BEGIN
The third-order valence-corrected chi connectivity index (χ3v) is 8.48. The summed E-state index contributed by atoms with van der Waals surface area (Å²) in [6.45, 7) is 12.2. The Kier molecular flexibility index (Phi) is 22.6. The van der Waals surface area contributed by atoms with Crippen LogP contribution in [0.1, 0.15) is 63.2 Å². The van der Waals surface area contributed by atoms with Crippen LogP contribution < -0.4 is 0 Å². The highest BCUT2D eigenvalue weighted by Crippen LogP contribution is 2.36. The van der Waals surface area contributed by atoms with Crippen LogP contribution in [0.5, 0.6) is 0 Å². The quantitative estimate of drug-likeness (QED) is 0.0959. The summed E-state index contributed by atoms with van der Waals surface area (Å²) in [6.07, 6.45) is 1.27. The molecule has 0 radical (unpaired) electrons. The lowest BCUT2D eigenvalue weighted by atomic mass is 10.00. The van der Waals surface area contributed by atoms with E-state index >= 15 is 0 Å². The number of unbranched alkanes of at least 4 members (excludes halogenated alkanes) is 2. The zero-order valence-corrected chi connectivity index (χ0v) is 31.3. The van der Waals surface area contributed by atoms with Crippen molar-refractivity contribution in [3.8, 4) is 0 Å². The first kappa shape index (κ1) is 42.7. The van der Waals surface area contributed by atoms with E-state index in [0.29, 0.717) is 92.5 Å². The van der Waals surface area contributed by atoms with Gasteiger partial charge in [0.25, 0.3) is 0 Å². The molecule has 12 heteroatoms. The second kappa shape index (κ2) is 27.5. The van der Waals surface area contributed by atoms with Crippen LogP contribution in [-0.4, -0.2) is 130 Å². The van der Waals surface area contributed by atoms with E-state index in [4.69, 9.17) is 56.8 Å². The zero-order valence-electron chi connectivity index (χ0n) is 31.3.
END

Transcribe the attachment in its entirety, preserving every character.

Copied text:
The third-order valence-corrected chi connectivity index (χ3v) is 8.48. The summed E-state index contributed by atoms with van der Waals surface area (Å²) in [6.45, 7) is 12.2. The Kier molecular flexibility index (Phi) is 22.6. The van der Waals surface area contributed by atoms with Crippen LogP contribution in [0.1, 0.15) is 63.2 Å². The van der Waals surface area contributed by atoms with Crippen LogP contribution < -0.4 is 0 Å². The highest BCUT2D eigenvalue weighted by Crippen LogP contribution is 2.36. The van der Waals surface area contributed by atoms with Crippen LogP contribution in [0.5, 0.6) is 0 Å². The quantitative estimate of drug-likeness (QED) is 0.0959. The summed E-state index contributed by atoms with van der Waals surface area (Å²) in [6.07, 6.45) is 1.27. The molecule has 0 radical (unpaired) electrons. The lowest BCUT2D eigenvalue weighted by atomic mass is 10.00. The van der Waals surface area contributed by atoms with E-state index >= 15 is 0 Å². The number of unbranched alkanes of at least 4 members (excludes halogenated alkanes) is 2. The zero-order valence-corrected chi connectivity index (χ0v) is 31.3. The van der Waals surface area contributed by atoms with Crippen molar-refractivity contribution in [3.8, 4) is 0 Å². The first kappa shape index (κ1) is 42.7. The van der Waals surface area contributed by atoms with E-state index in [0.29, 0.717) is 92.5 Å². The van der Waals surface area contributed by atoms with Gasteiger partial charge in [0.25, 0.3) is 0 Å². The molecule has 12 heteroatoms. The second kappa shape index (κ2) is 27.5. The van der Waals surface area contributed by atoms with Crippen LogP contribution in [-0.4, -0.2) is 130 Å². The van der Waals surface area contributed by atoms with E-state index in [4.69, 9.17) is 56.8 Å². The zero-order valence-electron chi connectivity index (χ0n) is 31.3.